6. Use Your Peers. Do guest blogs. Trade back matter excerpts. Review each other. Buy each other. Support one another. We're all in the same boat, and we all need to row.
(My latest novel Flee is now available on Smashwords, Amazon, Nook, and the Apple iBookstore for just $2.99.)
7. Prioritize It. In my never-ending quest to get into Bartlett's Familar Quotations (there's a quote list at the end of this blog post) I've coined yet another axiom that I invite all to retweet:
"Don't prioritize the mundane."
By mundane I mean routine and ordinary.
If you want to have extraordinary sales, it means devoting an extraordinary amount of time to it. That means sacrificing other aspects of your life, like leisure, sleep, and family.
If you don't want to give up Netflix, or miss your kid's baseball game, or get out of bed at 4am, that's fine. It's your life, and you decide what is important.
But while you may win Dad of the Year, never have bags under your eyes, and be able to quote every episode of Seinfeld, you probably won't ever sell 1000 ebook a day, either.
I realize these rules aren't what writers want to hear. A writer would much rather be told, "Tweet your Kindle URL three times a day for three weeks, and you'll sell 15,000 copies." That just isn't how this works.
In fact, doing that could actually harm you. In that spirit, here are some things that I don't believe work.
1. Advertising. Joe's First Rule of Marketing is: Only do things that work on you.
I have never bought an ebook because I saw a Facebook ad, a Google ad, a print ad, or any kind of ad. Ditto postcards, bookmarks, or any sort of handout.
I've never heard of an ad campaign for a book that paid for itself.
I've never met any writer truly satisfied with the results of advertising, but have met many who aren't.
Those who wish to sell you ad space will tell you that ads are meant to announce releases or inform potential fans, and have intangible effects that reinforce brands.
That's fine. But I'm not paying $500, let alone $5000, for intangible effects. I get plenty of intangible effects on my own, for free. If I don't see an immediate sales bump, I'm unimpressed.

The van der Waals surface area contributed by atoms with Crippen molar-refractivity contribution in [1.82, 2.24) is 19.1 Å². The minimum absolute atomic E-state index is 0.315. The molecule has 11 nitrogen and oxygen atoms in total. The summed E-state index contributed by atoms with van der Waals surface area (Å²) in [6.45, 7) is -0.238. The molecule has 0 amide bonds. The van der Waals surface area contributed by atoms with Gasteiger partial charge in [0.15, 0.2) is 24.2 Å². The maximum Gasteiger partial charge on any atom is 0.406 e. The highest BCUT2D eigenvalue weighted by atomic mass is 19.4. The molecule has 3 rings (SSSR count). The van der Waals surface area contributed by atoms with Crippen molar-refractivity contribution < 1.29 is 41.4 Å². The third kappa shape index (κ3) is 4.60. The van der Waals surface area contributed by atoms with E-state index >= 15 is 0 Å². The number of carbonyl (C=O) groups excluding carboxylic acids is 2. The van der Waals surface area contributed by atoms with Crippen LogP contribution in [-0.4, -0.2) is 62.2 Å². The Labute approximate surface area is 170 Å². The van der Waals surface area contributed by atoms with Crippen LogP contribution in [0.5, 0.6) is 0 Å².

I feel the same way about publicists. I've met some terrific publicists who do exactly what they say they'll do: get you publicity. Radio interviews, newspaper and magazine coverage, and press releases are all well and good, but guess what? I've been featured in Forbes, the Wall Street Journal, Newsweek, The LA Times, and many others. I've watch my sales while this happened, and didn't notice any appreciable uptick.
Odd, isn't it? Being on the front page of the LA Times, and not seeing a huge boost in sales?
How many publicists would be able to land you on the front page? How much would they charge?
Are you sure you want to pay for publicity?
You can see the effects for yourself. Tomorrow, I'm mentioned twice in a long ebook article in the Washington Post. Watch my Kindle rankings. See if they change dramatically.
Here's what I'd like to see with publicists and advertisers. I believe their purpose should be to sell books, not sell the writer their services. So offer to pay them a percentage of every sale that can be directly linked to their campaign.
I doubt you'll find any takers.
And let me state here that I don't doubt that ads and publicity have intangible, long-term benefits, and even some tangible short-term ones. I'm sure they do sell some books.
But in order for me to be behind them, I need to be shown they can sell enough to at least cover their own cost.